Before the holiday adjournment, a number of Congress members held forth on the short-term budget deal due to be reached before the end of the year. Meanwhile talking heads weighed in on Nelson Mandela's legacy. Rand Paul also suggests that offering jobless individuals extended benefits would be a "disservice."
On Fox News Sunday, Rand spoke against extending benefits to the jobless beyond 26 weeks. 1.3 million long-term jobless Americans will lose federal benefits if Congress fails to reauthorize the Emergency Unemployment Compensation program. "I do support unemployment benefits for the 26 weeks that they're paid for. If you extend it beyond that, you do a disservice to these workers," said the libertarian, espousing a typically misplaced faith in the free market as a just terrain. MSNBC's Meredith Clark noted in response to the Kentucky Republican:
While Paul cited a study that suggested employers are less likely to hire workers who have been unemployed for many months, other studies have found that long-term benefits do not keep workers from seeking and finding employment. There are still approximately five workers for every open job, and the economy would need to add 8 million jobs to get back to pre-recession levels.
Meanwhile, on ABC's "This Week," Sen. Dick Durbin (D-Ill.) said that the question of unemployment benefits would not be deal breaker for reaching an agreement on a short-term budget before the end of this Congressional session. “I don’t think we’ve reached that point where we’ve said, ‘This is it, take it or leave it,’” Durbin said. “Negotiations are making progress, moving in the right direction.”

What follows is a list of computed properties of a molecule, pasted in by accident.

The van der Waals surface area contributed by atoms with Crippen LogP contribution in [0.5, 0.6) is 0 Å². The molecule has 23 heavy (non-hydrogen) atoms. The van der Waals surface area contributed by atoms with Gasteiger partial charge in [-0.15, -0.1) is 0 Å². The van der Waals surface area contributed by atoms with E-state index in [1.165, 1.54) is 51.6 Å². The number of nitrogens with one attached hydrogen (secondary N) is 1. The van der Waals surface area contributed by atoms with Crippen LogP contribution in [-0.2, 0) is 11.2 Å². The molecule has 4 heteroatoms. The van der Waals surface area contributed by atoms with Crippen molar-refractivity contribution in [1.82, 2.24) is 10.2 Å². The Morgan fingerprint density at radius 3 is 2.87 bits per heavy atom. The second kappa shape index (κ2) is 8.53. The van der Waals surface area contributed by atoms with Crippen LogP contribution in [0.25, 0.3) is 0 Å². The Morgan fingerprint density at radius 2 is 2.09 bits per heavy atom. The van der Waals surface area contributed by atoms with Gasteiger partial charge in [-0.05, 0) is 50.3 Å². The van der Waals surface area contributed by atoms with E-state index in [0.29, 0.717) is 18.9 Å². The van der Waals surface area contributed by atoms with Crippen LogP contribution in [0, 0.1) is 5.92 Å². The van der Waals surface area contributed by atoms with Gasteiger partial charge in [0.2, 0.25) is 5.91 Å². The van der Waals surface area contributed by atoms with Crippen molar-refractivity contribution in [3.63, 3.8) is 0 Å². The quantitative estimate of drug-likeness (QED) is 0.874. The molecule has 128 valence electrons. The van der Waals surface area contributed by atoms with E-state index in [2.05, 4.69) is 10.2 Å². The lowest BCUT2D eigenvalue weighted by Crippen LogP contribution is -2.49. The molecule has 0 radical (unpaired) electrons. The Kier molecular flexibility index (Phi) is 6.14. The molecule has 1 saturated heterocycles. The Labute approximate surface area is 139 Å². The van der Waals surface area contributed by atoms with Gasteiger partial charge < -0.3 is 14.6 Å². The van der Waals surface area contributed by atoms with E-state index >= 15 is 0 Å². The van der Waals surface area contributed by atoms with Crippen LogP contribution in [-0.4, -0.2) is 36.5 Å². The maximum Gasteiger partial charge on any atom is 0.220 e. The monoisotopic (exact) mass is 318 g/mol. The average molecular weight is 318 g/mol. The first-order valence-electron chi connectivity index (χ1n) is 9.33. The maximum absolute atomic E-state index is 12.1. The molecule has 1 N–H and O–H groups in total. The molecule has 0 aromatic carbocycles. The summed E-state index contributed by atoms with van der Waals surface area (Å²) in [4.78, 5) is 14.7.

Two days after the death of Nelson Mandela, a number of Sunday shows dedicated extended segments to his legacy. Former House Speaker Newt Gingrich had faced some vile censure from his conservative allies for his praise of the South African leader. Gingrich's are a living disservice to the sort of struggle Mandela engaged in. But Gingrich defended his praise for the man on CNN "State of the Union."
Everybody says they love freedom. Everybody who is proud of the farmers at lexington and concord who stood up to the British army, everybody who's grateful to George Washington for eight years in the field fighting the British empire," he said.
Appearing on NBC's "Meet the Press," Maya Angelou spoke emotively about Mandela. She recalled the day he was released from prison. "I was so proud to be an American. I was proud to be Black. I was proud to be a woman. I was proud to be a human being. I am still proud. When I saw him walk out, that's who I am. That's who I can be," she said.
"Meet the Press" host David Gregory also took a moment to recall his most significant memories of Mandela: